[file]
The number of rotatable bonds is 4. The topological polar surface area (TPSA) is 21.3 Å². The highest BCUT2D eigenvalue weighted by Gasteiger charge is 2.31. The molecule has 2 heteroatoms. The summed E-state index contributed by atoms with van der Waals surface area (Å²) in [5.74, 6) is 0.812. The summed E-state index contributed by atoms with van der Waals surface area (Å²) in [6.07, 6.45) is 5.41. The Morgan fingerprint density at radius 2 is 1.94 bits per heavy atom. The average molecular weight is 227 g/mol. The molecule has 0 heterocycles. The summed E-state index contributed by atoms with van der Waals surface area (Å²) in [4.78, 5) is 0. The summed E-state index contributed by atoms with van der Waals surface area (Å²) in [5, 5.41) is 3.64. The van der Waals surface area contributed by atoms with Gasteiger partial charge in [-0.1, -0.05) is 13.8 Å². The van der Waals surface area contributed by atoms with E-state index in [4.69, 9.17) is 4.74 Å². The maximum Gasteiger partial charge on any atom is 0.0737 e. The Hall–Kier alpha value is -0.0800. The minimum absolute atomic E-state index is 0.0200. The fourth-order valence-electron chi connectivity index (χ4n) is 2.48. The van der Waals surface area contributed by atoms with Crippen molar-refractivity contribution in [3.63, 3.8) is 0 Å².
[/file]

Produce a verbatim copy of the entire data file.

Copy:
The number of rotatable bonds is 4. The topological polar surface area (TPSA) is 21.3 Å². The highest BCUT2D eigenvalue weighted by Gasteiger charge is 2.31. The molecule has 2 heteroatoms. The summed E-state index contributed by atoms with van der Waals surface area (Å²) in [5.74, 6) is 0.812. The summed E-state index contributed by atoms with van der Waals surface area (Å²) in [6.07, 6.45) is 5.41. The Morgan fingerprint density at radius 2 is 1.94 bits per heavy atom. The average molecular weight is 227 g/mol. The molecule has 0 heterocycles. The summed E-state index contributed by atoms with van der Waals surface area (Å²) in [4.78, 5) is 0. The summed E-state index contributed by atoms with van der Waals surface area (Å²) in [5, 5.41) is 3.64. The van der Waals surface area contributed by atoms with Gasteiger partial charge in [-0.1, -0.05) is 13.8 Å². The van der Waals surface area contributed by atoms with E-state index in [4.69, 9.17) is 4.74 Å². The maximum Gasteiger partial charge on any atom is 0.0737 e. The Hall–Kier alpha value is -0.0800. The minimum absolute atomic E-state index is 0.0200. The fourth-order valence-electron chi connectivity index (χ4n) is 2.48. The van der Waals surface area contributed by atoms with Crippen molar-refractivity contribution in [3.63, 3.8) is 0 Å².